While the woman was hospitalized due to her husband’s physical abuse, Shannon called her and advised her to go home without calling police, she told CT. At times, the torment at home was bad enough that she worried she was going to die, but she said she was told that her situation may be “God’s will for your life.”
In the end, she said, the betrayal of her church—now her former church—hurt the most.
“I hit subzero spiritually. I was doubting if God is real. I thought, If God is real but we’re supposed to submit to church leaders when this is going on, I’d rather die,” the woman said to CT. “Even unbelievers wouldn’t stand for this.”
I shared Shellnutt’s story yesterday on Twitter, with a brief thread highlighting some of the key findings:
Some of the responses to this thread, and to the story itself, have been instructive. Most notably, William Wolfe’s quick dismissal of “whatever did or didn’t happen at GCC”:
Wolfe got significant pushback, but it’s worth paying attention to the sort of pushback he received from some fellow evangelicals. Was he suggesting that a respectable elder, a man who shared MacArthur’s conservative theology, might lie about this?
And this is part of the problem.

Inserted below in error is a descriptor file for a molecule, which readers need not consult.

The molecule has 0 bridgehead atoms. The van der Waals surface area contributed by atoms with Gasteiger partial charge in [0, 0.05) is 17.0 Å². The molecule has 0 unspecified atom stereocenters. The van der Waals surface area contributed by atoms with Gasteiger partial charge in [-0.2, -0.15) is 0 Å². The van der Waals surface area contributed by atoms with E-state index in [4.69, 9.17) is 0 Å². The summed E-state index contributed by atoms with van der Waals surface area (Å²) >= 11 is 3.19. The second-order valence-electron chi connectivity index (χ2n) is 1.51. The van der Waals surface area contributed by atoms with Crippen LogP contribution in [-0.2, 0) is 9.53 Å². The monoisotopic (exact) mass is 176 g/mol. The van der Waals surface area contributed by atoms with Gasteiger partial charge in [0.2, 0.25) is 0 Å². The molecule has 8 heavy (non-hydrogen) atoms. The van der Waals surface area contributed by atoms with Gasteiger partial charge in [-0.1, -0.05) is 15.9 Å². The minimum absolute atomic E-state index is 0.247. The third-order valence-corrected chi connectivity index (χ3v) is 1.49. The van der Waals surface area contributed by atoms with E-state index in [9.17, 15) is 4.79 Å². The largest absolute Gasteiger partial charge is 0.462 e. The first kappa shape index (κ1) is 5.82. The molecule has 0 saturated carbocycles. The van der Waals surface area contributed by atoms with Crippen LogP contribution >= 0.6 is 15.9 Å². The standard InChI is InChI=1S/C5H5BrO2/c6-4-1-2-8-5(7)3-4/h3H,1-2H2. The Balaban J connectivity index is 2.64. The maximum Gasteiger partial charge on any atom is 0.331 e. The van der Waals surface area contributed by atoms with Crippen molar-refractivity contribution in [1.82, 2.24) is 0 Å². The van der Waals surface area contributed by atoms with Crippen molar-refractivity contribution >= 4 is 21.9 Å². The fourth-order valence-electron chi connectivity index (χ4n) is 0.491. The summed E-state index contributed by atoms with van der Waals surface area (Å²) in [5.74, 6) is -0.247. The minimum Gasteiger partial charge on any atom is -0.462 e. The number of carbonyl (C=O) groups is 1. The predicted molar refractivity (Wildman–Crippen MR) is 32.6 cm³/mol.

This particular episode happened 20 years ago. Gray spoke of it. Her husband was sent to prison. Other GCC women spoke of their abuse, and of the church’s response. But very few people listened. Those who did and who sought to draw attention to these devastating stories and others like them were themselves attacked.
I’m one of those. But I’m not the only one. Julie Roys, Rachael Denhollander, Jennifer Lyell, Karen Swallow Prior, Russell Moore, David French, Nancy French, Mike Cosper, Christa Brown, Jules Woodson, and the list goes on and on.
This is how abuse thrives in churches like John MacArthur’s. Christian leaders circle the wagons. Elder boards, fellow pastors, people with platforms defend their “brothers in Christ” by maligning those who tell the truth. They do everything possible to discredit victims themselves, and to discredit anyone who vouches for them.
This isn’t about embracing an uncritical “believe all women” mantra here. It’s about carefully weighing the evidence. It’s about not dismissing out of hand the voices of women who bring allegations against powerful Christian men. It’s about acknowledging that law enforcement and courts and people outside of these churches can help us see the truth. And acknowledging that people inside these churches might have vested interest in keeping the truth from being known.